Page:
Before the 2022 Commonwealth Games, perhaps only a handful of Indian athletes could have boasted of being a shoo-in to clinch gold medals in Birmingham. Bhavina Patel was one such athlete.

She was an overwhelming favourite to clinch gold in para table tennis women’s classes 3-5, and Bhavina Patel did just that. And after her serene progress through the tournament, the emotions came pouring out. First when she clinched the final and then when she was on top of the podium with the national anthem playing. The usually meditative Bhavina couldn’t hold the tears back.


While Bhavina was expected to triumph, as she put it, she also had a score to settle. At her previous appearance at the Commonwealth Games in 2010, she had missed out on a place in the semifinal by a single point.

One match in particular, scuppered her campaign. In a close match against eventual bronze medallist Faith Obiora, Bhavina lost her deciding final game 17-15. That close loss meant she finished fourth in a very close group. That loss clearly stayed on in her mind as she prepared for her second CWG outing.

Ek hisab chugta karna hai ki (I have a score to settle). In the 2010 CWG, I lost the deciding game against the Nigerian athlete by 1 point. So I have to correct that record in Birmingham,” Bhavina had said in an interaction organised by the Sports Authority of India prior to the Games.

At the Tokyo Paralympics, Bhavina, then World No 12, punched above her weight and defeated higher-ranked players, including the likes of defending champion Borislava Peric-Rankovic in the quarterfinal, and 2016 Rio silver medallist Zhang Miao in the semi-final. Though she would lose to six-time gold medallist and World No 1 Ying Zhou in the final, Bhavina became the first Indian to win a table tennis medal at the Olympics or Paralympics.

The silver medal and a couple of strong showings in later competitions propelled Bhavina into the top 10 and she went to Birmingham as the highest-ranked player in the field as the world no 8.

Twelve years after her heart-break in Delhi, Bhavina was the player to beat.

It didn’t help her that everyone around her was telling that she had to come back with gold. Though she had trained herself over the past few years to cope with pressure, Bhavina had admitted that the burden of expectation often weighs on her. During such times, Bhavina can count on her husband Nikul to reassure her and ensure she doesn’t stray from her path.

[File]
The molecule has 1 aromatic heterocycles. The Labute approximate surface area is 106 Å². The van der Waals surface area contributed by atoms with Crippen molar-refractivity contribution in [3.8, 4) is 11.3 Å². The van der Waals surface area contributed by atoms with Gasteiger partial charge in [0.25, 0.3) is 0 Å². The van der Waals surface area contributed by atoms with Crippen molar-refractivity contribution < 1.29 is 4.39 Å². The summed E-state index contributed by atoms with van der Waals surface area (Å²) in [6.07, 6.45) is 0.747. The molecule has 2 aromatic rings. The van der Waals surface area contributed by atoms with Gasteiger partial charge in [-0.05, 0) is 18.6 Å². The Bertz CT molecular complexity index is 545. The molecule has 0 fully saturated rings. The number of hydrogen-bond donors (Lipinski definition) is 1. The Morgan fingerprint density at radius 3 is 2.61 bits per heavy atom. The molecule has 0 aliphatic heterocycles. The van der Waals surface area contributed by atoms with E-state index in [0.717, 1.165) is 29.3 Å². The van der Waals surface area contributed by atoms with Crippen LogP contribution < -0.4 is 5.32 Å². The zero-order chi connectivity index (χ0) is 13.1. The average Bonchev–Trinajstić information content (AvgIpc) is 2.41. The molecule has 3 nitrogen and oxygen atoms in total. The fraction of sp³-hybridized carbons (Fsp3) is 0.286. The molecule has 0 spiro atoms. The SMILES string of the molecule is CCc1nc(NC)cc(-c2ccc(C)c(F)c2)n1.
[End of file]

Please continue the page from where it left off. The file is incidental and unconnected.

“A few days ago, I felt the pressure of being a Paralympic silver medallist. I told my husband ‘All eyes are on me and people are expecting things from me. Everyone tells me: ‘You HAVE to come back with a medal.’ My husband said: ‘We did not play for medals before and we won’t play for medals going forward as well. We just want to give our best every day.’

“I’m trying not to feel pressure because I’m training myself to be mentally strong. If you focus on your daily routine, if you focus on your process, it just becomes a habit. Now I keep telling myself what people say and what I have to do are completely different things. I’m able to understand myself better and know how to focus on what’s important,” Bhavina had said.

“Being mentally strong is not a one-day thing. You have to fill your mind with positive thoughts every day. You have to make it your routine. You need to stay away from negative people. Even if my parents say something which I find unhelpful, I will tell them to stop. These are all small things, but they have a great impact on your mind. If you have a big goal, you need to focus on these minor aspects.”

In Birmingham, it did seem like the pressure finally got to Bhavina... for maybe all of five minutes at the start of her campaign. In her opening match against Australia’s Daniela Di Toro, she lost the opening game 8-11. That was the only game Bhavina would lose in Birmingham as she justified her favourite tag by romping to the gold medal without dropping any more games.

For Bhavina, the CWG gold medal will just be a milestone to be ticked off on the way to delivering for her country at the 2024 Paris Olympics. The Commonwealth Games was, as she had put it, simply a practice session.

“My aim is to be World no 1 in singles. CWG is a practice session for me, because my real aim is Paris 2024. So whatever tournaments come between now and Paris, I want to give my best in each of them.”